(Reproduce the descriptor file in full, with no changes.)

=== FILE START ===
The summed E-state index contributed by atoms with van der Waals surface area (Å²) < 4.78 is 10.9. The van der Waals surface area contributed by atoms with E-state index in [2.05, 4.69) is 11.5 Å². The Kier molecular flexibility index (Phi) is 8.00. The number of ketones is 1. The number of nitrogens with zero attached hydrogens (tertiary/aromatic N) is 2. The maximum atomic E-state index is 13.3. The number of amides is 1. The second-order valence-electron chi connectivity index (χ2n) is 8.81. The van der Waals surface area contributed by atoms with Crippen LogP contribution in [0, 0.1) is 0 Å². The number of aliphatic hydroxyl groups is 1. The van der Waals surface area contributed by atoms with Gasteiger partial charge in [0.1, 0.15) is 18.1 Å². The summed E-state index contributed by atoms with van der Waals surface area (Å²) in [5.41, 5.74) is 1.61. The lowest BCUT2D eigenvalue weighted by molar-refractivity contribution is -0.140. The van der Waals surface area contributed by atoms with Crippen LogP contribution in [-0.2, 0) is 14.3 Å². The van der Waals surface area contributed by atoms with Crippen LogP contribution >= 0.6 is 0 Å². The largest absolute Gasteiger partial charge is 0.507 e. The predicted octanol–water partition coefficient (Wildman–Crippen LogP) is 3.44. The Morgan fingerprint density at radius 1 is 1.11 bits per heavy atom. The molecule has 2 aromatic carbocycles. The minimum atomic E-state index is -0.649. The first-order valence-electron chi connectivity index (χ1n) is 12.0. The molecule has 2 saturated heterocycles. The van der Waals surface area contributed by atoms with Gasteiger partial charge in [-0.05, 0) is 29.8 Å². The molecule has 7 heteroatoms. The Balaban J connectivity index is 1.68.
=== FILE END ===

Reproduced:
The summed E-state index contributed by atoms with van der Waals surface area (Å²) < 4.78 is 10.9. The van der Waals surface area contributed by atoms with E-state index in [2.05, 4.69) is 11.5 Å². The Kier molecular flexibility index (Phi) is 8.00. The number of ketones is 1. The number of nitrogens with zero attached hydrogens (tertiary/aromatic N) is 2. The maximum atomic E-state index is 13.3. The number of amides is 1. The second-order valence-electron chi connectivity index (χ2n) is 8.81. The van der Waals surface area contributed by atoms with Crippen LogP contribution in [0, 0.1) is 0 Å². The number of aliphatic hydroxyl groups is 1. The van der Waals surface area contributed by atoms with Gasteiger partial charge in [0.1, 0.15) is 18.1 Å². The summed E-state index contributed by atoms with van der Waals surface area (Å²) in [5.41, 5.74) is 1.61. The lowest BCUT2D eigenvalue weighted by molar-refractivity contribution is -0.140. The van der Waals surface area contributed by atoms with Crippen LogP contribution in [-0.2, 0) is 14.3 Å². The van der Waals surface area contributed by atoms with Crippen LogP contribution >= 0.6 is 0 Å². The largest absolute Gasteiger partial charge is 0.507 e. The predicted octanol–water partition coefficient (Wildman–Crippen LogP) is 3.44. The Morgan fingerprint density at radius 1 is 1.11 bits per heavy atom. The molecule has 2 aromatic carbocycles. The minimum atomic E-state index is -0.649. The first-order valence-electron chi connectivity index (χ1n) is 12.0. The molecule has 2 saturated heterocycles. The van der Waals surface area contributed by atoms with Gasteiger partial charge in [-0.05, 0) is 29.8 Å². The molecule has 7 heteroatoms. The Balaban J connectivity index is 1.68.